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Laureato in fisica nel 1985. Dal 1986 opera a Firenze presso il Dipartimento di Fisica , prima come tecnico laureato, poi come ricercatore, e attualmente come Professore Associato (FIS/01) presso la Facoltà di SMFN dove insegna in corsi di base nel CdL in Tecnologia per la conservazione e il restauro dei beni culturali (di cui è presidente). La sua attività di ricerca si è svolta nell’ambito della fisica nucleare sperimentale, sia di base che applicata. Nella ricerca di base, ha studiato le reazioni fra ioni pesanti a energie da pochi MeV/A a ~20 MeV/A, con particolare riferimento all’analisi dei meccanismi di fusione-fissione e fusione-evaporazione. Per quel che riguarda la fisica nucleare applicata, è stato fra i promotori dello sviluppo del laboratorio dell’acceleratore di Firenze come centro per le analisi IBA nei settori dei Beni Culturali e dell’ambiente; in quest’ultimo campo è il responsabile delle attività che vi si svolgono. Il complesso di queste attività ha portato alla pubblicazione di oltre 160 lavori su riviste internazionali con referee, a svariate presentazioni seminariali presso Istituti e Laboratori in Italia e all’estero, e a numerose relazioni in congressi internazionali. È stato invitato come chairman a varie conferenze internazionali. È referee di numerose riviste internazionali. È stato responsabile nazionale di un PRIN dal titolo “Analisi con fasci ionici, spettrometria di massa con acceleratori e tecniche complementari per l'ambiente e i beni culturali” approvato per il biennio 2004-2005, responsabile nazionale di un esperimento del cosiddetto “quinto gruppo” INFN e Presidente del Corso di Laurea Tecnologie per la Conservazione e il Restauro. Attualmente sono il coordinatore del laboratorio INFN LABEC, dedicato ad applicazioni sia di tecniche IBA sia di Accelerator Mass Spectrometry (AMS) in problematiche relative ai beni culturali e all'ambiente e responsabile nazionale del progetto europeo life+ AIRUSE.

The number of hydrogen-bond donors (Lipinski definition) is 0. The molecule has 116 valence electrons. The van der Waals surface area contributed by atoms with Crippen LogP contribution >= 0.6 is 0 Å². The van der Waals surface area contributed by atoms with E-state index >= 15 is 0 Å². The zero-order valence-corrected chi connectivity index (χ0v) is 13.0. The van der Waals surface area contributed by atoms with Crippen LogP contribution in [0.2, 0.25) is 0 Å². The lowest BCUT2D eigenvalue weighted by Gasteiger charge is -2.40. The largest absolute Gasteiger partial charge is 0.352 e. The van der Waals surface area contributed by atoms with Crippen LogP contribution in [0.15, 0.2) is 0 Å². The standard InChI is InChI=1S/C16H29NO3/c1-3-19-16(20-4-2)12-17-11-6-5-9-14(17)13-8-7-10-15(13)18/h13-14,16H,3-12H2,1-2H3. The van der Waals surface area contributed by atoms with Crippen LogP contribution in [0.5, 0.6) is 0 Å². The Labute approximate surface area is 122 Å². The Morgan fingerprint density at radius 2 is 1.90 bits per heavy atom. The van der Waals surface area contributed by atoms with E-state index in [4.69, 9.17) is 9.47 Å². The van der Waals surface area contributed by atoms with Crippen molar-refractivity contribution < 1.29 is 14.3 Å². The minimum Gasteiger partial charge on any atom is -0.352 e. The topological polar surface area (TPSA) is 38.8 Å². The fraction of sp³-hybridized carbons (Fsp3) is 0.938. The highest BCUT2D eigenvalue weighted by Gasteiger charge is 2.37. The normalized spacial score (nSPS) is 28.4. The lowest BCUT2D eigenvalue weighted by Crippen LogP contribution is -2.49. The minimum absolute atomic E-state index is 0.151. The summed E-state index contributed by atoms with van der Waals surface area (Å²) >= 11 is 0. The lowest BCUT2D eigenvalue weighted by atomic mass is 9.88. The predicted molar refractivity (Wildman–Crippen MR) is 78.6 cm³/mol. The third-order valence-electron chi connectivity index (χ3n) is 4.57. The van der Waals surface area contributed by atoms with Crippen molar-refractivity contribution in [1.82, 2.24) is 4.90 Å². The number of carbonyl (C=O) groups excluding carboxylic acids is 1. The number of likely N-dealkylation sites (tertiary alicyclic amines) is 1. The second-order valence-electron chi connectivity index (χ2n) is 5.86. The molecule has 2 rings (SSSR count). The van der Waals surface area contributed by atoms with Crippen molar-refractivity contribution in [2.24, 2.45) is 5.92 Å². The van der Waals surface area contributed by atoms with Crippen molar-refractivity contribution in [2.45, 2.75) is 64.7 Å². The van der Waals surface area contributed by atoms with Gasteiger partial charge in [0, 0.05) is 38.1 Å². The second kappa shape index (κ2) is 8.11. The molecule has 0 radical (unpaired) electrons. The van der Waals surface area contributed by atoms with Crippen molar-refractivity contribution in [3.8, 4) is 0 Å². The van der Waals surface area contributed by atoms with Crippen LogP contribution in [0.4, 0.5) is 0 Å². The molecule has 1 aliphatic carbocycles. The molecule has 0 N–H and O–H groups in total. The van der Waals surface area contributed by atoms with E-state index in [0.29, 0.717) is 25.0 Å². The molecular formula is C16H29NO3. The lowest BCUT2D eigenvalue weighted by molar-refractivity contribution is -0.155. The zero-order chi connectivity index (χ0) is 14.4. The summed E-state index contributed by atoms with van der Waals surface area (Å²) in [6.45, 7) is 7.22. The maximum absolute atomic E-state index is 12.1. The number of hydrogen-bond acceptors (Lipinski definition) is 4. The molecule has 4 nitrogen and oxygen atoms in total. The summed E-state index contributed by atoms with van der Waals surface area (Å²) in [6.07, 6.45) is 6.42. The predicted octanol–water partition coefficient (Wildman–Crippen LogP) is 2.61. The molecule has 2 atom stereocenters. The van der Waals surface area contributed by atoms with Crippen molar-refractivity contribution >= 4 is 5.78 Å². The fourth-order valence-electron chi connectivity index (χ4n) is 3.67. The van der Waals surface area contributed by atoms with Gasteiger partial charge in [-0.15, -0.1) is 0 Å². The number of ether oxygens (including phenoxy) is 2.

I have got my degree in Physics in 1985. Since 1986, I have been working in Florence at the Physics Dpt, first as a Technologist, then as a University Researcher, presently as an Associated Professor, Faculty of Science, where I teach several basic courses for students of Technologies for the cultural heritage. My research activity deals with experimental nuclear physics, both basic and applied. In the former field, the main activity has been the study of heavy ion beam reactions at energies between few MeV/A and 20 MeV/A, with special reference to the analysis of the fusion-fission and fusion-evaporation reaction mechanisms. I have worked in national and international collaborations mainly at the LNL accelerator, but also at the cyclotrons of the Texas A & M University and SARA in Grenoble. As to the research activity in the field of applied nuclear physics, together with P.A. Mandò I have been one of the promoters of the development of the Florence accelerator lab as a center for IBA analysis in the fields of Cultural Heritage and environmental problems. I have developed in Florence, at the KN3000 accelerator laboratory, an extracted beam facility mainly for PIXE (Particle Induced X-ray Emission, ie, the elemental analysis technique based X induced by ion bombardment on the issue), but also PIGE (Particle induced Gamma-ray Emission) and RBS (Rutherford Backscattering Spectrometry) measurements. This facility was the first in Italy and it is still among the few in the world. Our external beam set-up has evolved significantly from the first measurements made in mid 1987. It took a thorough job to optimize the system for the study of specific problems and to develop the programs for the analysis of the obtained spectra. Starting from 2000, I have promoted the installation in Florence of a new laboratory of INFN (Istituto Nazionale di Fisica Nucleare), fully operational since 2004, dedicated to the IBA and AMS (Accelerator Mass Spectrometry) applications in problems related to the cultural heritage and to environment (special project of INFN named "LABEC"). My group has played a decisive role, in particular, for the success of Ion Beam Analysis techniques in Italy and Europe as standard techniques in the field of cultural heritage, and in this area, thanks to the experience gained since the mid-eighties, it is now considered a world leader. The adopted solutions for our experimental set-up have been widely appreciated abroad, so that copies of the equipment made in Florence have been requested by colleagues of the Tandem accelerator of the Laboratoire de Recherche of the Louvre, from the Chemistry Dpt. Brigham Young University in Provo, UT (USA), from the Centro Nacional de Aceleradores, in Seville, by Josef Stefan Institut, Ljubljana). Many foreign researchers have spent an internship at our laboratory. Among the application I have worked on there are the study of the composition of the materials used for the production of medieval and Renaissance manuscripts (parchment, ink, pigments, rulings used to guide the writing), the study of the composition of ancient inks such as those used by Galileo in the notes he left on the problems of motion (with the aim of contributing to their chronological reordering). This study was carried out by our group in collaboration with the Institute and Museum of the History of Science in Florence, the Max-Planck Institut für Wissenschaftsgeschichte of Berlin and the National Library of Florence. In the last 16 years I have focused my research on the characterization of atmospheric aerosols in areas with different typology (urban, industrial, remote, locations of artistic interest). The IBA techniques are a very effective to quickly analyze a large number of aerosol samples (collected using appropriate samplers). I have developed and optimized IBA techniques, created an external beam set-up specifically designed for the analysis of aerosol samples and developed the use of multivariate analysis statistical models (PCA, APCA, PMF) for the analysis of the data. In addition, I have introduced in Italy the use of continuous two-stage samplers (streaker sampler) for the identification of particulate matter (PM) sources based on the temporal behavior of the elemental composition which can be obtained only with the use of IBA techniques or with the synchrotron light. In this field, our laboratory has become an international benchmark. Recently my group, in collaboration with colleagues of the Department of Chemistry, University of Florence, has developed a procedure for the analysis of the aerosols collected on filters on a daily base that allows to obtain the complete reconstruction of the PM mass, through the combined use of IBA techniques, ion chromatography, HR-ICP-MS and thermo-optical methods for the determination of organic and elemental carbon. This procedure was successfully used in PATOS and PATOS2 projects, promoted by the Tuscany Region with the aim of characterizing particulate air pollution and its sources in different Tuscan areas, both for PM10 (particles with diameter smaller than 10 microns) and PM2.5. I carried out experimental campaigns in various Italian areas, including the first study in Italy of PM1 in urban areas (Genoa, Florence, Milan), at the Global Atmospheric Watch Station of Mt . Cimone (both studies in collaboration with colleagues from the University of Genoa and Milan), in the city of Taranto. I coordinated a campaign for the environmental monitoring at Palazzo Vecchio in Florence. Within the framework of international collaborations which I promoted, I have also studied the composition and the sources of the aerosol in different areas in Spain (Alicante, Elche, Barcelona). Finally, since the combined use of PIXE and PIGE techniques is particularly effective for the study of the composition of the mineral dust, I have used such techniques for the study of desert aerosols (transport phenomena over long distances), Antarctic (trapped in ice cores) and Arctic aerosols. Finally, I coordinated the development of a system for the sample preparation and the AMS measurement for the analysis of the carbonaceous fraction of the aerosol through the measure of radiocarbon (14C). These types of analysis that allow to obtain the percentage of carbon produced by fossil fuel combustion, are among the most innovative in the field of physical methods applied to the study of atmospheric aerosols, but also among the most complex, because of the minimal amount of material available. The whole of my activities has led to over 160 papers published on international journals (with refereeing procedures), to many invited lectures at Italian Institutions and abroad, to several talks at Conferences. Our articles have been repeatedly cited in texts and review articles and, in particular, our facility has been described in detail, as the "standard" reference, in the latest edition of the reference text on PIXE [Particle Induced X-Ray Emission (PIXE), Johansson, Campbell, Malmqvist eds, Wiley, New York 1995, pagg.401-404]. I have been invited as chairman to international conferences (European Aerosol Conference, International Aerosol Conference, PIXE Conference, PM2010). I'm a referee for international journals such as Atmospheric Environment; Journal of Aerosol Science; Nuclear Instruments and Methods B; Chemosphere; Science of the Total Environment; Microchemical Journal; X-Ray Spectrometry; International Journal of Environmental Analytical Chemistry; Analytical Chemistry; Journal of Environmental Management; Atmospheric Research; Environmental Science and Pollution Research. I have been a project evaluator for the Croatian and Luxembourg Ministry of Research. I have been the principal investigator of a research program of national interest (PRIN) with the title "Ion beam analysis, AMS and complementary techniques for the study of environmental physics and Cultural Heritage" financed for 2004-2005 and I have been the principal investigator of an experiment of the Fifth National Committee of INFN. I have been coordinator of a research unit in the 2007 PRIN and in many experiments of the Third National Committee of INFN. I have been the principal investigator of two bilateral projects Italy-Spain and one Italy-Mexico. Now I am responsible for the environmental research group and I am the director of the INFN LABEC Laboratory at Florence and national coordinator of the European Life+ AIRUSE project. I organized national and international workshops on applied and nuclear physics. I have several scientific collaborations with national Institutions (University of Genoa and Milan, the National Research Council, the Regional Environmental Agency) and with international research groups (Centro Nacional de Acceleratores of the University of Sevilla, the Centre for Micro Analysis of Materials (CMAM) of the Universidad Autonoma de Madrid, the University of Birmingham, the University Miguel Hernandez of Elche, the Institute IDAEA of CSIC at Barcellona, the University of Gent). I teach Physics 1 and Physical Methodologies for the study of Cultural Heritage for the degree in Science for conservation and restoration of cultural heritage at the University of Florence. I am member of the PHD School "Science for Cultural Heritage" which is activated at Science Faculty. I had been the supervisor of many degree thesis in Physics or Science for conservation and restoration of cultural heritage and of some PhD students in Physics and Science for Cultural Heritage I have been the coordinator of both a Bachelor and a Masters Degree in Science for conservation and restoration of cultural heritage.